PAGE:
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Video shows atmospheric research plane, not geoengineering

Posts sharing a video of a Cessna plane claim it shows evidence of geoengineering and suggest this is a factor in climate change. This is misleading -- the aircraft shown in the clip is equipped for atmospheric research, experts told AFP, and the company operating it conducts "cloud seeding" projects that do not have the capacity to trigger major weather events or induce global warming.

"Everyone Wanted To See Proof Of The Geoengineering Weather Manipulation Planes With Chemicals Attached To The Wings, Here's Video Proof!!" says a March 14, 2024 post on X from Wall Street Apes, an account that AFP has repeatedly fact-checked for spreading misinformation.

"Everyone Better Share & Bookmark This So As Many People See It As Possible Before Getting Nuked."

Similar posts with the video have circulated elsewhere online.

"'Climate Change' that conveniently comes from planes," says Liz Churchill, a self-described Canadian "conspiracy theorist," in a March 14 post on X.

<span>Screenshot of a post on X taken March 20, 2024</span>
Screenshot of a post on X taken March 20, 2024

The posts echo conspiracy theories about fabricated extreme weather events and refer to cloud seeding (archived here), a technique used for decades.

The strategy introduces compounds into existing clouds to stimulate precipitation above small geographic areas. Several western US states prone to drought have adopted or expanded programs that involve the technique (archived here).

However, experts told AFP the clip in the posts is unrelated to cloud seeding and other weather modification methods.

Additionally, cloud seeding cannot induce large-scale weather events or climate change, as some posts sharing the clip imply.

"Cloud seeding cannot create weather -- it can only enhance weather that is existing, exactly when it is occurring," Kala Golden, a cloud seeding program manager for the state of Idaho, previously told AFP.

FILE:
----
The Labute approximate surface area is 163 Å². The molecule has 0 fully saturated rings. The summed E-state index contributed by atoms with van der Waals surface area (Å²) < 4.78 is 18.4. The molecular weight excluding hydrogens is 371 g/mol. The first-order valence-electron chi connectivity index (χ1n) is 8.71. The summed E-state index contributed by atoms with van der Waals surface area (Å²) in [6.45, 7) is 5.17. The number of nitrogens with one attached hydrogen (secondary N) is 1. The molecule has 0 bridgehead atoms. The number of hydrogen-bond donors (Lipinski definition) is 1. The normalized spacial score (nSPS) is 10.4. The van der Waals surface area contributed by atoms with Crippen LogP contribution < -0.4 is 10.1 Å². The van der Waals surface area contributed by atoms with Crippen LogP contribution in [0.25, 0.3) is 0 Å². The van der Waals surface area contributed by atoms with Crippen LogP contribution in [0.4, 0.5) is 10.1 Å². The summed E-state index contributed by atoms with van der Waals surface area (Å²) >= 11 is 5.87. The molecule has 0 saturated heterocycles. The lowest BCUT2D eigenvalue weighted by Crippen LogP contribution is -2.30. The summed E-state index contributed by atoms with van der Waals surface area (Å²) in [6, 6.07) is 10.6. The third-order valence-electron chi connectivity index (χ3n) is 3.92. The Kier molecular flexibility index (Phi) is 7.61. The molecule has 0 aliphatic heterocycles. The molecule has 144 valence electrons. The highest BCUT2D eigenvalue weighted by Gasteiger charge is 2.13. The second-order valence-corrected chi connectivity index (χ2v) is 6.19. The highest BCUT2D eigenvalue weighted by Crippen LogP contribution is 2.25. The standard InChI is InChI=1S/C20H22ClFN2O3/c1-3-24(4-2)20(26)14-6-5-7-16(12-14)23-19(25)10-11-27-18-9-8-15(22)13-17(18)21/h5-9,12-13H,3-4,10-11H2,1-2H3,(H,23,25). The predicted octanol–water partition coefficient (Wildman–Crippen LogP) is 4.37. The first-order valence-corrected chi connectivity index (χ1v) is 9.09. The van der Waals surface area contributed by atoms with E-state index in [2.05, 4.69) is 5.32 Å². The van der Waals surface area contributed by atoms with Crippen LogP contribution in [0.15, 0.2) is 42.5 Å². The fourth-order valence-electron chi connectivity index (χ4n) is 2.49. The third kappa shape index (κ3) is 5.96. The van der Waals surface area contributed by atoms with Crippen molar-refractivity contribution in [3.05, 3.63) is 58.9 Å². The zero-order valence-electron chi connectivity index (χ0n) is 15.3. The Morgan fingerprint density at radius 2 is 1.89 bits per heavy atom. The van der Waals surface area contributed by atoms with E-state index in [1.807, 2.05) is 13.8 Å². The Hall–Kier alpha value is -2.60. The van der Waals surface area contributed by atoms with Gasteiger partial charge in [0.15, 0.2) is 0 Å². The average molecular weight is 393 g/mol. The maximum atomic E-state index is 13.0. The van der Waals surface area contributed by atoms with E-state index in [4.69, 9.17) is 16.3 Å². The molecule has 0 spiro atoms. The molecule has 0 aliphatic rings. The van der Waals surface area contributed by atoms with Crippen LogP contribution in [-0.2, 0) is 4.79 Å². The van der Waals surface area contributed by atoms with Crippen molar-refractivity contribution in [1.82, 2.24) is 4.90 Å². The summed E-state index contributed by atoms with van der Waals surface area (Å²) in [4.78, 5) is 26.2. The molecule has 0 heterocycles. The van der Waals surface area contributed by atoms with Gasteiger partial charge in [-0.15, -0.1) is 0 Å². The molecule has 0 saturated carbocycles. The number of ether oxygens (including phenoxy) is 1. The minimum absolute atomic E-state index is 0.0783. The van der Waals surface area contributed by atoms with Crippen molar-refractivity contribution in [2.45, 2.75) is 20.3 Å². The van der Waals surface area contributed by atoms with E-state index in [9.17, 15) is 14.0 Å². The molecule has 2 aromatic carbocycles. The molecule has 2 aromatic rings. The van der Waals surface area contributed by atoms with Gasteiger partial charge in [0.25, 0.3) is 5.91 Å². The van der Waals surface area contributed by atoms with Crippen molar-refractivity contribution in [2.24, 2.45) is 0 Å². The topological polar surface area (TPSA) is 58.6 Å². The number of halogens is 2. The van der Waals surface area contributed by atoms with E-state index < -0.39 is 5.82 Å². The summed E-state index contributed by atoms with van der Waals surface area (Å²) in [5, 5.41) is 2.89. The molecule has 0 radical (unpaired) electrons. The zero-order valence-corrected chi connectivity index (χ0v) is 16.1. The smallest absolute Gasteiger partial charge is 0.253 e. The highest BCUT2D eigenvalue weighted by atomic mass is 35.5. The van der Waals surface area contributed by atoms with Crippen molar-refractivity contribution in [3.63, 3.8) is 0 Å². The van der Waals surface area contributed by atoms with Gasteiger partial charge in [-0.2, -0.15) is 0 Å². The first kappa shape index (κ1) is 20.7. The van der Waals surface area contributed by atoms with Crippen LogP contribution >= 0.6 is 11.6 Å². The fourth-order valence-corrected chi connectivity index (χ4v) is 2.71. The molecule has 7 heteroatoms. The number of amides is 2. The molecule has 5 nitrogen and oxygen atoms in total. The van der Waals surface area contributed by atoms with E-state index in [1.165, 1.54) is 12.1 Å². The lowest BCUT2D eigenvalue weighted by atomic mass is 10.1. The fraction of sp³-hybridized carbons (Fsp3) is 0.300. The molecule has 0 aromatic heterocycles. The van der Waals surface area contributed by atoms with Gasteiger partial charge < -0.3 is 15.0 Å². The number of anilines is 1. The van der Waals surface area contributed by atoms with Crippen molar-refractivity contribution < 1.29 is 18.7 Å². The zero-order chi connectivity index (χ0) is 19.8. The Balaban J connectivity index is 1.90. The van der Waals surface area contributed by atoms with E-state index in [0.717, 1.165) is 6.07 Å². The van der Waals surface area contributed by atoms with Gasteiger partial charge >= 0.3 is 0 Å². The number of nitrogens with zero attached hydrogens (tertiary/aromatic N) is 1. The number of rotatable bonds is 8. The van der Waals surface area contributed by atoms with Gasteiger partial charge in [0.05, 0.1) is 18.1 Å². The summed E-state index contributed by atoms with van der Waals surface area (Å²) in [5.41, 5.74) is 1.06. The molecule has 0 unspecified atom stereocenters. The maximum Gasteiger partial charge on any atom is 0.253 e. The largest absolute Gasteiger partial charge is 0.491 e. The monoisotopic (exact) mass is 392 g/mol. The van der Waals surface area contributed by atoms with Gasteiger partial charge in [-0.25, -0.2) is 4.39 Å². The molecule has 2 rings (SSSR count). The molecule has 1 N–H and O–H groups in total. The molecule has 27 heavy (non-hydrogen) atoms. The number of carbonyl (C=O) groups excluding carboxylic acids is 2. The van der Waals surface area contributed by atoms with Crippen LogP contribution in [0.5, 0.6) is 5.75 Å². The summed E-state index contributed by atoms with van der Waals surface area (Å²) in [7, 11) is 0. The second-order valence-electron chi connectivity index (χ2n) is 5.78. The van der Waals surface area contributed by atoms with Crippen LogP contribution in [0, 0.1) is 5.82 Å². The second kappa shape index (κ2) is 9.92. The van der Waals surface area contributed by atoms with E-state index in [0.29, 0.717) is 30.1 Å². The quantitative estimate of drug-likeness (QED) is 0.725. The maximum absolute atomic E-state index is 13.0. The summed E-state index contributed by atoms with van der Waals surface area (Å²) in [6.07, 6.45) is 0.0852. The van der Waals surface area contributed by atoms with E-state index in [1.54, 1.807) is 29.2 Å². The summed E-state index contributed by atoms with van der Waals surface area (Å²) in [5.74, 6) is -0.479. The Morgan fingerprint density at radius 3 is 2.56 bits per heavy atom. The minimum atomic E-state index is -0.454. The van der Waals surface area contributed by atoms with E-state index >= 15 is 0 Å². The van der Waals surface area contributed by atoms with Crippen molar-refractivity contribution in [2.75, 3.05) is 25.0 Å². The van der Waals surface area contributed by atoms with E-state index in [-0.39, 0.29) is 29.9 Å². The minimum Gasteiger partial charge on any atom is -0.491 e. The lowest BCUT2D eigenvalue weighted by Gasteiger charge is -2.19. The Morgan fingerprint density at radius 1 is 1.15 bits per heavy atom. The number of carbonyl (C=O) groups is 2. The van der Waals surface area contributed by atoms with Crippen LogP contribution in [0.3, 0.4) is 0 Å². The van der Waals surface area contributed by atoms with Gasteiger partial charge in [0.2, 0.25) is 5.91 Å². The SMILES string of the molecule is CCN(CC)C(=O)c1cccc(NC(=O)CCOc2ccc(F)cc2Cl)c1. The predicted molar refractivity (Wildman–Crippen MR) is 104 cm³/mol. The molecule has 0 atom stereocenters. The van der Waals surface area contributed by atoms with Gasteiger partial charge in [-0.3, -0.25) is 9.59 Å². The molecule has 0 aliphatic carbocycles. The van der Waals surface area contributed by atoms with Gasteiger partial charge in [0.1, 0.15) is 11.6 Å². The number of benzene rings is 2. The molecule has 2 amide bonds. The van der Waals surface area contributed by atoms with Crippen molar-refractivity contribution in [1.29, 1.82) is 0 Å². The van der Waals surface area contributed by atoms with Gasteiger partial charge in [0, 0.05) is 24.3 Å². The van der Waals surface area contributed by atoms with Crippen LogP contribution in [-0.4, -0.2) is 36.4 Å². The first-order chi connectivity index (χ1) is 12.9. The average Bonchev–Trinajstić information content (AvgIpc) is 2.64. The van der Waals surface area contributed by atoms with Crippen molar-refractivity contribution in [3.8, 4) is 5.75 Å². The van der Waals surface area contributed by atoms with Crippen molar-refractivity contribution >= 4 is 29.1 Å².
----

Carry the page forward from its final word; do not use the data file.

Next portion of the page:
Using a Google keyword search, AFP identified the type of plane shown in the video as a Cessna Citation (archived here). Researchers at the University of North Dakota (UND) used the modified aircraft for a 2019 thunderstorm project (archived here).

UND research professor David Delene (archived here) confirmed the Department of Atmospheric Sciences used the plane, although it did not film the clip shared on social media.

"The aircraft is a research aircraft used for many types of cloud physics research programs," Delene told AFP on March 19.

He said the university owned the plane until 2016, when it sold the jet to Weather Modification Incorporated,whose name is seen on the craft.

"UND contracted for use of the aircraft in 2019 for the CapeEx19 project," Delene said.

Weather Modification Incorporated does experiment with cloud seeding (archived here), but Delene said the plane "is not set up to conduct cloud seeding or weather modification."

"What is shown in the video are instruments for measurement of atmospheric and cloud micro-physical parameters," the professor added, pointing to a scientific paper (archived here) describing the components under the Cessna's wings as particle-measuring canisters.

Sarah Tessendorf, a scientist with the US National Center for Atmospheric Research (archived here), agreed.

"Those canisters and probes shown below the wings are all standard atmospheric science and cloud physics instrumentation for atmospheric research that we use to better understand the clouds and their characteristics," she told AFP on March 19.

"Those canisters do not emit any particles or chemicals; they are sampling the atmosphere."

AFP contacted Weather Modification Incorporated for a comment, but a response was not forthcoming.

AFP has debunked other claims about weather and climate change here.